Less than 48 hours removed from the sight of Green Bay Packers tight end Jermichael Finley being carted off the field, we continue to learn more. More about the injury, about Finley and about what is facing the Packers in these next few weeks.
Before I continue, I preface this by saying that I am not trying to be insensitive to the situation and decisions that are facing Finley right now. Any Packers fan need only think back two short years and to Nick Collins to remember how badly these types of situations can end.
I am one who, if it were me in Finley’s shoes, would probably stop playing. I have to wonder what I would have said a year ago, but as a new father, my perspective has changed.
Just three weeks ago, Finley suffered a concussion and would have missed the next week’s game, were it not for the Packers bye week. Afterward, Finley admitted that his own kids told him that they didn’t want him to play football anymore because of the dangers that come with repeated head injuries.
Finley’s latest injury has been described as a bruised spinal cord. While we all get bumps and bruises from time to time, this is the backbone that we are talking about. Even a bruise is a scary thought. Every bruise needs to heal and while I’m not anything close to a doctor, it would seem that there has to be some chance that this injury may have long-term health implications for Finley.
He was reportedly doing fine as of earlier today and after he was released from intensive care at the hospital. We also know that he did regain feeling in both his arms and legs. He was walking around on his own, which is the best news for Finley, the man.
As far as Finley the football player, the Packers still have to go out and play on Sunday and for the remaining nine games after that. They are going to be without #88 indefinitely. It will be weeks before the team can even determine if Finley could come back and play, not to mention if he wants to return and play. I personally would be surprised to see Finley back and with the team this year and at all, really.
Replacing Finley in this current offense is not possible with the current tight ends on the roster. Andrew Quarless missed almost a season and a half recovering from his leg injury and has never emerged as any type of pass-catching threat. So far this season, I have seen nothing to tell me that he will, either. Recently promoted rookie Jake Stoneburner saw some action against the Cleveland Browns and the team has high hopes for him. Still, he couldn’t crack the 53-man roster out of training camp and remained on the Packers practice squad for the first six weeks of the season. My expectations are duly tempered.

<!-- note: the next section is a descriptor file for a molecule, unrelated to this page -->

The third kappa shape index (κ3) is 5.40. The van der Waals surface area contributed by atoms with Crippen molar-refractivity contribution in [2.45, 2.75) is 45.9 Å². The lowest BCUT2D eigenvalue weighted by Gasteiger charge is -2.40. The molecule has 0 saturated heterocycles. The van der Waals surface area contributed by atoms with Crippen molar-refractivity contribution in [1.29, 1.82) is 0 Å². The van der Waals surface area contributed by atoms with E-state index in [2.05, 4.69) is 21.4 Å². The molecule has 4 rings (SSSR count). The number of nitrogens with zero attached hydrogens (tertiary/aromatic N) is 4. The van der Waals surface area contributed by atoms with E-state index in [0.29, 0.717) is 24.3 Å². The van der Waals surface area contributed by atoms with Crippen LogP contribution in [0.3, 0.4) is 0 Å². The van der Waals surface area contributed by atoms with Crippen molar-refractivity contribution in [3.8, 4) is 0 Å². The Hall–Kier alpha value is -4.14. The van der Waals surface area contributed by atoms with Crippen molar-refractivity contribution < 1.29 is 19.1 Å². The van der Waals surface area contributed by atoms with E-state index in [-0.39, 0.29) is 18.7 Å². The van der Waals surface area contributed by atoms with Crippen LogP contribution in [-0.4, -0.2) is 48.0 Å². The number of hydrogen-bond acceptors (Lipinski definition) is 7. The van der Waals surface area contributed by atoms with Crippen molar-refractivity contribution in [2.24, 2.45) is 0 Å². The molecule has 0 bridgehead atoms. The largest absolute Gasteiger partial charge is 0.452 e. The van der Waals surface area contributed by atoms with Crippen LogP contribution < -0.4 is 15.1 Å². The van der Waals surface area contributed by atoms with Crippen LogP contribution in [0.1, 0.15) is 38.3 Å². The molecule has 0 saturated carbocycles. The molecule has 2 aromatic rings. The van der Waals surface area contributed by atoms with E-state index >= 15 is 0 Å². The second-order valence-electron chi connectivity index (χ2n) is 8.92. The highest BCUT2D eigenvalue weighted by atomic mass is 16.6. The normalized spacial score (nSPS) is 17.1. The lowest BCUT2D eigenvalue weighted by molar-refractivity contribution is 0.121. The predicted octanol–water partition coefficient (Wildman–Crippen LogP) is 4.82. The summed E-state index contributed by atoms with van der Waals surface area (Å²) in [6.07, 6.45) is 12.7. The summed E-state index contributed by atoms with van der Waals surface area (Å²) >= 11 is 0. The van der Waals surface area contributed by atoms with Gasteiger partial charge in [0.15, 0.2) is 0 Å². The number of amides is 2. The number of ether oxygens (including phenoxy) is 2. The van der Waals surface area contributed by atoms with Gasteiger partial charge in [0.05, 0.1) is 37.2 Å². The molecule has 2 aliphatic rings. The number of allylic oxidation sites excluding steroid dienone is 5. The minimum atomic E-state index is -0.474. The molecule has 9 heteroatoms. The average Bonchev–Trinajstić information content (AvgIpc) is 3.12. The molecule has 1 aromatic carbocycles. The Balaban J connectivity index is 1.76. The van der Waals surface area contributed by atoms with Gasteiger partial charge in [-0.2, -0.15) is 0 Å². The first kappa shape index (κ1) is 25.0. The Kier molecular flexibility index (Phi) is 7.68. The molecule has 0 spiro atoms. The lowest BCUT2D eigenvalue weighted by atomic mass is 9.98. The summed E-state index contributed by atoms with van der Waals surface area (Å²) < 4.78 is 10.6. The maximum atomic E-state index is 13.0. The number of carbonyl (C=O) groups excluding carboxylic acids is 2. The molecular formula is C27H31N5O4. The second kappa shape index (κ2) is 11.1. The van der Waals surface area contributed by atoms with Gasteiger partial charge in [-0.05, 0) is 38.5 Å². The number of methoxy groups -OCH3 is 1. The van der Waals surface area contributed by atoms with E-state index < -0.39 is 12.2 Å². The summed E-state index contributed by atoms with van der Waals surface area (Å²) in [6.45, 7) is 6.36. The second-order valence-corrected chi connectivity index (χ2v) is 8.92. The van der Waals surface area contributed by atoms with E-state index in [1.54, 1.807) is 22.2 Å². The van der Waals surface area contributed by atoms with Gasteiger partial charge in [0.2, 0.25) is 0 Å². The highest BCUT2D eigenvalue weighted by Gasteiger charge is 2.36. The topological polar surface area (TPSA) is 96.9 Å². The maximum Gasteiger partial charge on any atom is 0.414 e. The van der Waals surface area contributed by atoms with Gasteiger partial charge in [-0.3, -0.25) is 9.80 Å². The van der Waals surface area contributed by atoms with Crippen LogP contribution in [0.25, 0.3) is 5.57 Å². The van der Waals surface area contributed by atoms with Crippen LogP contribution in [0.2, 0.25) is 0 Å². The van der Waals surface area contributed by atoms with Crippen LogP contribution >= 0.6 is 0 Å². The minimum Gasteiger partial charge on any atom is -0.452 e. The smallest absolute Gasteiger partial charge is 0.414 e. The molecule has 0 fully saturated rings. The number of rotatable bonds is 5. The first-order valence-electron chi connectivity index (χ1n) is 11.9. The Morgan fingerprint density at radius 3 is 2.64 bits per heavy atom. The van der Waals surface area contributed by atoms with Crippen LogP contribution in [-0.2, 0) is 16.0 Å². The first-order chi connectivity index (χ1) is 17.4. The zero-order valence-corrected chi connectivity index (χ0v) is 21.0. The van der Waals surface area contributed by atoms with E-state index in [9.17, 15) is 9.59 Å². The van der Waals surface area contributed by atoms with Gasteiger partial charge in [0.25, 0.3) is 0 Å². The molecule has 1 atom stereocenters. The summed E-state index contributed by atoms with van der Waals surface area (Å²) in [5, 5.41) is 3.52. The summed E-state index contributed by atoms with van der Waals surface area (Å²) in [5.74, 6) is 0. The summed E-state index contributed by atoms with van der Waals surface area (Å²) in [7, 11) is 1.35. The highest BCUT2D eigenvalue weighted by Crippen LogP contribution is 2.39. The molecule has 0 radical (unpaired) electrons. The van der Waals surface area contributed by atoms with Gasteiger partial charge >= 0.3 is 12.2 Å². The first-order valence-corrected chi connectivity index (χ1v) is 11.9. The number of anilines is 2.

The emergence of Green Bay’s run game will allow head coach Mike McCarthy a few more options in how to handle the loss of Finley on the field. But they still need to account for a weapon removed from quarterback Aaron Rodgers’ arsenal. This week, the Packers may still be without receiver James Jones when they face the Minnesota Vikings. That means that besides Jordy Nelson, the Packers are down to Jarrett Boykin, Myles White, Brandon Bostick, Quarless and Stoneburner at receiver and tight end.
Jones should be back the week following, if not this week. Assuming Finley ends up on season-ending injured reserve and before receiver Randall Cobb potentially returns in December, the Packers could look to add another pass catcher. The typical route would be for general manager Ted Thompson to try and pluck someone from a practice squad around the league or even possibly off the street.
Another could be a trade. This scenario is not as likely, based on Thompson’s history. Is it worth whatever the Packers have to give up and the additional salary cap hit to bring in a big name? In putting on my “Ted Thompson” hat, I’d have to say probably not because there is no apparent “missing link” out there that can drastically improve the Packers’ chances of having a successful season and more importantly, postseason.
It’s often easy to get caught up in the unexpected loss of a player who has been a big part of a football team. Many times, the emotional and knee-jerk response is to look for an immediately replacement to that position. Sign the biggest name or make a blockbuster trade and make everything OK again. The problem is the ripple effect that can have on a team or organization. Financial implications, the fit in the team’s game plan and team chemistry are just a few examples of factors that need to be considered before a move is made.
With the Bears dealing with major injuries of their own and the Lions having come down to earth a bit, Green Bay is sitting in the driver’s seat in the NFC North. The Packers aren’t in a situation where they need to do something drastic, in other words.
In Finley’s case, he has certainly been a hotly debated topic of conversation. What he brings to the Green Bay offense will be missed and as I said earlier, it cannot be replaced with any one player currently on the Packers’ roster. Like they have done many times before when a player is lost, the Packers can likely create success in other ways with what they have. They also know that they will likely get a few key pieces back along the way. Thus begins life after Finley for Green Bay.
Jason Perone is an independent sports blogger writing about the Packers on AllGreenBayPackers.comFollow Jason Perone: